Slamdance Film Review: Impetus
Slamdance Film Festival
Director: Jennifer Alleyn
Impetus is a complicated film, one that switches between a narrative, a documentary and a film within a film. In the film, an unnamed director (if we follow the documentary line of things, it’s actual director Jennifer Alleyn herself) struggles to find inspiration to create again after the man she loves leaves her. Within the wake of this loss, we find a rich film that investigates what can come of that void. Alleyn’s journey through grief results in a fragmented story, one that quietly shudders between her introspective narration, her conversations with friends, and the film she is attempting to make.
At the beginning, Alleyn muses to herself about potential subjects for the film she longs to make, just as she also wonders about her own pain. A shot of a screaming, drunken man raging through the street prompts her to muse, “His scream echoes my own.” She digs at the story of this “drifter,” quickly and impulsively. She clings to it. It’s the first idea, it seems, that she has had since the event of loss turned her world upside down. She crafts a story around the wounded drifter, about a man named Rudolph (played by Emmanuel Schwartz) who flees to New York overnight to make a job interview for a housesitting job he found in the classifieds.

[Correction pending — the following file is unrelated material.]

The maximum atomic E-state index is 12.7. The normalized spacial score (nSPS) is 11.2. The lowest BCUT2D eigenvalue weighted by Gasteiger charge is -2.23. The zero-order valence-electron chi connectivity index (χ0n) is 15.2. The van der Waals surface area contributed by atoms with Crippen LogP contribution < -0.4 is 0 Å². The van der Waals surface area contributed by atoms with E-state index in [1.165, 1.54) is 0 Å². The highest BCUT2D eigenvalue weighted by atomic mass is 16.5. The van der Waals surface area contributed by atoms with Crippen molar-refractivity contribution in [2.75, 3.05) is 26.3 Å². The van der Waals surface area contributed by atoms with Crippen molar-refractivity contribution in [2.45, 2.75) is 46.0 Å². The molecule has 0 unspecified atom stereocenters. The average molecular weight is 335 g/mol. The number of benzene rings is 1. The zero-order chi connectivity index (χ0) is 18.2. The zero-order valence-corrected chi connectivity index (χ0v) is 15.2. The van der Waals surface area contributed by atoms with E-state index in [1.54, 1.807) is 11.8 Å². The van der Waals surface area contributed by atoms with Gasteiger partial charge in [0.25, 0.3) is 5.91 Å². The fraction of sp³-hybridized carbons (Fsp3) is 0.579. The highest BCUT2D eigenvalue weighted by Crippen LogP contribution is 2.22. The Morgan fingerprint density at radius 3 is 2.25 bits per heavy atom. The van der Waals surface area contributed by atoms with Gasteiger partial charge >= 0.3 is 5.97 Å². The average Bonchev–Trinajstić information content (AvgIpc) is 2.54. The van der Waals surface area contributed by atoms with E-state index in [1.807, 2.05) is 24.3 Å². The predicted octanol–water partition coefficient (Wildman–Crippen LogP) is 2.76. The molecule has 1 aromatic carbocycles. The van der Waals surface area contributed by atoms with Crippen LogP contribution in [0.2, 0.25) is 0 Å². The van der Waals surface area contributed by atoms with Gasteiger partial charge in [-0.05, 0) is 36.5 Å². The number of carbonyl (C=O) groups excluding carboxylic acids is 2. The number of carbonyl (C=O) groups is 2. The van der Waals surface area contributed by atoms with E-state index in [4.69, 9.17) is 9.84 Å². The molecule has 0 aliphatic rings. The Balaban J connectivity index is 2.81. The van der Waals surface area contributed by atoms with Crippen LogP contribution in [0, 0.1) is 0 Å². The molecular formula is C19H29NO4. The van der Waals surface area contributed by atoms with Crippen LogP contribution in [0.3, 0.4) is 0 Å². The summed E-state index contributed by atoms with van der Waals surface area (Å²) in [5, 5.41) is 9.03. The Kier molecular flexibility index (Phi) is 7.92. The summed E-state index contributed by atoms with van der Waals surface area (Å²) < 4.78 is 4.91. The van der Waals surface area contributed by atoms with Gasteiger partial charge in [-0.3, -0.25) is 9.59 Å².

The drifter gets the job, and soon takes up the task of taking care of the apartment and its pet lizard. We see Alleyn’s actual production of this story, as well as the scenes as they’re meant to be seen as a film. We later see Alleyn lamenting to a friend about the loss of this actor, after he leaves for a bigger part in another movie and can’t finish shooting for hers. The conversations Alleyn has with her friend, an actress named Pascale who is played by the real life Pascale Bussiers reveals much about what plagues her, and what drives her.
Alleyn realizes it was a mistake trying to cast a man to play a role based on her own pain. Together, she and Pascale also realize that “doubt is essential to freedom” and that “comfort makes us lazy,” and that “freedom is less comfortable than what’s familiar.” These women are older, at the dawn of their middle age, and together, they bond over what it means to lose love—as a woman—and what can be gained from embracing loss and moving on.
At the end of the film, Pascale, playing the new star of the film, steps out of the apartment she’s watching and into the city. One can sense her openness, her wonderment, going out into New York City for the first real time. She gets in a cab to head to the Met, and as she is driven through the glittery, blueish streets, she and the cab driver converse, and settle into a warm exchange. It’s the sort of scene that feels relatable for anyone who has been welcomed back from the edge of loneliness by random kindness. To say that the film has a happy ending would be trite—because it’s not happy—it’s real. No magical transformation has happened upon our heroine, or Alleyn. All that’s happened is that she’s stepped out the door—both physically and mentally, letting herself go out and forward, away from her pain, beyond her loss. It’s a heartening ending to a sweet, universal story that shows the potential and the warmth that can come to right from the heart of what’s been lost. –Erin Moore
Jan. 29 // 3:30 PM // Ballroom
Preceded by animated short Saw/Ate Sad Bird, directed by Lauren Flinner.